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Uncertain evidence for weapons and craft tools: functional Investigations of Australian microliths

Chapter


Abstract


  • At least two general hypotheses have been proposed to explain microlith function in Australia. Recent residue studies of Australian microliths, commonly called backed microliths, suggest that these small stone tools were hafted and used in a variety of tasks but lack compelling evidence of use as spear tips or barbs (Hiscock et al. 2011). In contrast, earlier studies have supported Johan Kamminga’s conclusion that, on the balance of evidence, Australian microliths were “primarily the penetrating or lacerating elements of composite spears” (Kamminga 1980: 11). I argue that it is premature to reject either of these hypotheses, and argue that current evidence for microlith function is consistent with a limited range of composite tool forms including elements in spears and multi-purpose knives.

Publication Date


  • 2016

Citation


  • Fullagar, R. (2016). Uncertain evidence for weapons and craft tools: functional Investigations of Australian microliths. In R. Lovita & K. Sano (Eds.), Multidisciplinary Approaches to the Study of Stone Age Weaponry (pp. 159-166). Netherlands: Springer.

International Standard Book Number (isbn) 13


  • 9789401776011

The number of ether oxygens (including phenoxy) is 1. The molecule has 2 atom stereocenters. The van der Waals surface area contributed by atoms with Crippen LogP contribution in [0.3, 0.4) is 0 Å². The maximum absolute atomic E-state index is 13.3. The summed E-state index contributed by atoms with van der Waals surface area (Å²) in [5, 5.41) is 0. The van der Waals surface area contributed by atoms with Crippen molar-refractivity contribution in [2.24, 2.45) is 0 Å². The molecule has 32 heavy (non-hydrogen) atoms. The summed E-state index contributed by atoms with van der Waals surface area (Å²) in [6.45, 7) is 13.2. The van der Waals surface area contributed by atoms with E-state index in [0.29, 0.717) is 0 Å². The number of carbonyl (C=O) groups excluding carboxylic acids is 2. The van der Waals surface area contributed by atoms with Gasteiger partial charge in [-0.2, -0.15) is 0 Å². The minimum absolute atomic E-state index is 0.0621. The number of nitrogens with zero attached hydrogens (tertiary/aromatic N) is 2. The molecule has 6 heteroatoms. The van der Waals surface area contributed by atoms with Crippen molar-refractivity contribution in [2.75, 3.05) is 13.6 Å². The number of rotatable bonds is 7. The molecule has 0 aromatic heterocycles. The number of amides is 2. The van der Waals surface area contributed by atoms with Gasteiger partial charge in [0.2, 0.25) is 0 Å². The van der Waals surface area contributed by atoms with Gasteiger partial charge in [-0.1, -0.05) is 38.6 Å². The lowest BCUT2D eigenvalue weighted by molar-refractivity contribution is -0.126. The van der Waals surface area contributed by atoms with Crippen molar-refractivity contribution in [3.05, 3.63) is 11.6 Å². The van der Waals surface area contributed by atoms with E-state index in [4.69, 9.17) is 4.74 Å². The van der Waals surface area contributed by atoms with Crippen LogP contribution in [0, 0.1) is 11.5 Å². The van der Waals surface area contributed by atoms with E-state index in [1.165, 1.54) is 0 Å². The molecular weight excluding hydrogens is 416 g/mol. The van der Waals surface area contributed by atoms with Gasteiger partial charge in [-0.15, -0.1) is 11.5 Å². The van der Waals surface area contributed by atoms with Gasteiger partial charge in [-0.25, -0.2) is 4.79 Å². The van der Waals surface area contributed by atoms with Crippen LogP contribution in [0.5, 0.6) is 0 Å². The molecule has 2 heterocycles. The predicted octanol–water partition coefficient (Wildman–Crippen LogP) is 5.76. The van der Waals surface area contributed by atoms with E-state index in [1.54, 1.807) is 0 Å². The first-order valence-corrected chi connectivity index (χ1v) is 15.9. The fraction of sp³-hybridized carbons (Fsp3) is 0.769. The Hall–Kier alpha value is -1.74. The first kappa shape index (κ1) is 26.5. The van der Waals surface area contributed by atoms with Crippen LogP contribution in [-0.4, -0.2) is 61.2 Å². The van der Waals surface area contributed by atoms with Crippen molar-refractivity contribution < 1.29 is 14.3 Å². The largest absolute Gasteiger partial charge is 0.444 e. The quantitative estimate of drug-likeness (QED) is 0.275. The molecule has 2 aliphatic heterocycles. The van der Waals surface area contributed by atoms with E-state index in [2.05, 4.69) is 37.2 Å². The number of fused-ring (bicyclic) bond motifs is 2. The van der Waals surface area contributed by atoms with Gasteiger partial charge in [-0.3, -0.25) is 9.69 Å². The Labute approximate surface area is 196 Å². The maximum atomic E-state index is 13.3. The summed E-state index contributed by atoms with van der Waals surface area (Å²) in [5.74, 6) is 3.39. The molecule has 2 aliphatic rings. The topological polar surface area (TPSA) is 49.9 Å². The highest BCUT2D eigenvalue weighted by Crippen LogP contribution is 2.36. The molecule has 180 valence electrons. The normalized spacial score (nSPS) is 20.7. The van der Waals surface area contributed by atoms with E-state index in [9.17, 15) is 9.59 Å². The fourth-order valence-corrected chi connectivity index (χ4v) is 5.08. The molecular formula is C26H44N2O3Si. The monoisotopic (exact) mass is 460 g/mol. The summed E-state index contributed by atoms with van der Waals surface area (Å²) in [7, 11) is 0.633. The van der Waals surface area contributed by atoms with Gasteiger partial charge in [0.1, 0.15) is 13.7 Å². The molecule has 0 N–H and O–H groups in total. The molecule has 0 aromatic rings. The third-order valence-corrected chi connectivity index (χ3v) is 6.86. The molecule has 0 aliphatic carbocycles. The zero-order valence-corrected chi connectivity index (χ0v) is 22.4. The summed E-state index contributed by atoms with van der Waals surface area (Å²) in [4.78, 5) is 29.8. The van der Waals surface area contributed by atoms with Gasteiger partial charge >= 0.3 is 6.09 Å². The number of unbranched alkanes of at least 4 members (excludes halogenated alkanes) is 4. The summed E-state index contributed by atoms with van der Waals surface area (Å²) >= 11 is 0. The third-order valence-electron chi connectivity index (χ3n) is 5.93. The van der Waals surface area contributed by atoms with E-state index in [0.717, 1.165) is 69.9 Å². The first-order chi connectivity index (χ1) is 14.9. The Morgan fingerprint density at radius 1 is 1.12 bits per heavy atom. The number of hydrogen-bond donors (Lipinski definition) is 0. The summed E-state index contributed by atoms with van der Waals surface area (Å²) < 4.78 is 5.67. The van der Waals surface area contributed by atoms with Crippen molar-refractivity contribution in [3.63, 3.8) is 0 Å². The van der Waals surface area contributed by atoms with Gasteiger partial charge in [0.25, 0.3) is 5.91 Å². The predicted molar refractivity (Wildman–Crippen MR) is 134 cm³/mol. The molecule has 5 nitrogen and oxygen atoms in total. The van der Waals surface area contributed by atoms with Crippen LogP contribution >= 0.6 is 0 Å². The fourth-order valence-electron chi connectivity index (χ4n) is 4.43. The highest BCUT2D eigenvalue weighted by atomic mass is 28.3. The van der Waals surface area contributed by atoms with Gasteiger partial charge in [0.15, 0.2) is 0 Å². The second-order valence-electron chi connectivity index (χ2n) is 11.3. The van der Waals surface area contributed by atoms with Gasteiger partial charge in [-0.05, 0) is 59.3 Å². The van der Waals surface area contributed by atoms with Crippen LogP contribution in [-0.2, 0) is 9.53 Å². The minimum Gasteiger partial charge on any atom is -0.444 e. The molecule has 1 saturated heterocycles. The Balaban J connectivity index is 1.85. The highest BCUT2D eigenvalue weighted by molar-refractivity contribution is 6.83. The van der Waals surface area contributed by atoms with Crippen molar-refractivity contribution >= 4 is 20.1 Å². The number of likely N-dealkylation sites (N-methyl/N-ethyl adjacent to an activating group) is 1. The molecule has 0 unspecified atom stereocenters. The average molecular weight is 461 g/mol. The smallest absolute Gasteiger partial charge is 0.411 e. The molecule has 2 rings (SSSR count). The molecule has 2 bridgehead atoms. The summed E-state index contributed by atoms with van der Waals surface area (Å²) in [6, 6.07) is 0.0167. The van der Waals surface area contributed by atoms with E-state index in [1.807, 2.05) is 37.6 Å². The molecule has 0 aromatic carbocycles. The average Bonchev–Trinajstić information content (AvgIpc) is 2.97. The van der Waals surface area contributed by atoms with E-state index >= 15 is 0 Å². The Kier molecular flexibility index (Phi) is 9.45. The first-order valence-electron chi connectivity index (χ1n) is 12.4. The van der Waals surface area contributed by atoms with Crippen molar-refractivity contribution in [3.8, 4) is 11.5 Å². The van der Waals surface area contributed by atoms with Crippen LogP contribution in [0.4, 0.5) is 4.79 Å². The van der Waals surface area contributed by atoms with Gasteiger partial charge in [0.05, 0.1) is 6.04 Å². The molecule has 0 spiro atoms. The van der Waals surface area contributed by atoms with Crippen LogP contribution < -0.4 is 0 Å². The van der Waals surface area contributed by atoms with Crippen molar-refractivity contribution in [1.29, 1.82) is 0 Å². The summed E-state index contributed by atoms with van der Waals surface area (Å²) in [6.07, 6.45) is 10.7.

Scopus Eid


  • 2-s2.0-85044930111

Ro Metadata Url


  • http://ro.uow.edu.au/smhpapers/4694

Book Title


  • Multidisciplinary Approaches to the Study of Stone Age Weaponry

Start Page


  • 159

End Page


  • 166

Place Of Publication


  • Netherlands

Abstract


  • At least two general hypotheses have been proposed to explain microlith function in Australia. Recent residue studies of Australian microliths, commonly called backed microliths, suggest that these small stone tools were hafted and used in a variety of tasks but lack compelling evidence of use as spear tips or barbs (Hiscock et al. 2011). In contrast, earlier studies have supported Johan Kamminga’s conclusion that, on the balance of evidence, Australian microliths were “primarily the penetrating or lacerating elements of composite spears” (Kamminga 1980: 11). I argue that it is premature to reject either of these hypotheses, and argue that current evidence for microlith function is consistent with a limited range of composite tool forms including elements in spears and multi-purpose knives.

Publication Date


  • 2016

Citation


  • Fullagar, R. (2016). Uncertain evidence for weapons and craft tools: functional Investigations of Australian microliths. In R. Lovita & K. Sano (Eds.), Multidisciplinary Approaches to the Study of Stone Age Weaponry (pp. 159-166). Netherlands: Springer.

International Standard Book Number (isbn) 13


  • 9789401776011

Scopus Eid


  • 2-s2.0-85044930111

Ro Metadata Url


  • http://ro.uow.edu.au/smhpapers/4694

Book Title


  • Multidisciplinary Approaches to the Study of Stone Age Weaponry

Start Page


  • 159

End Page


  • 166

Place Of Publication


  • Netherlands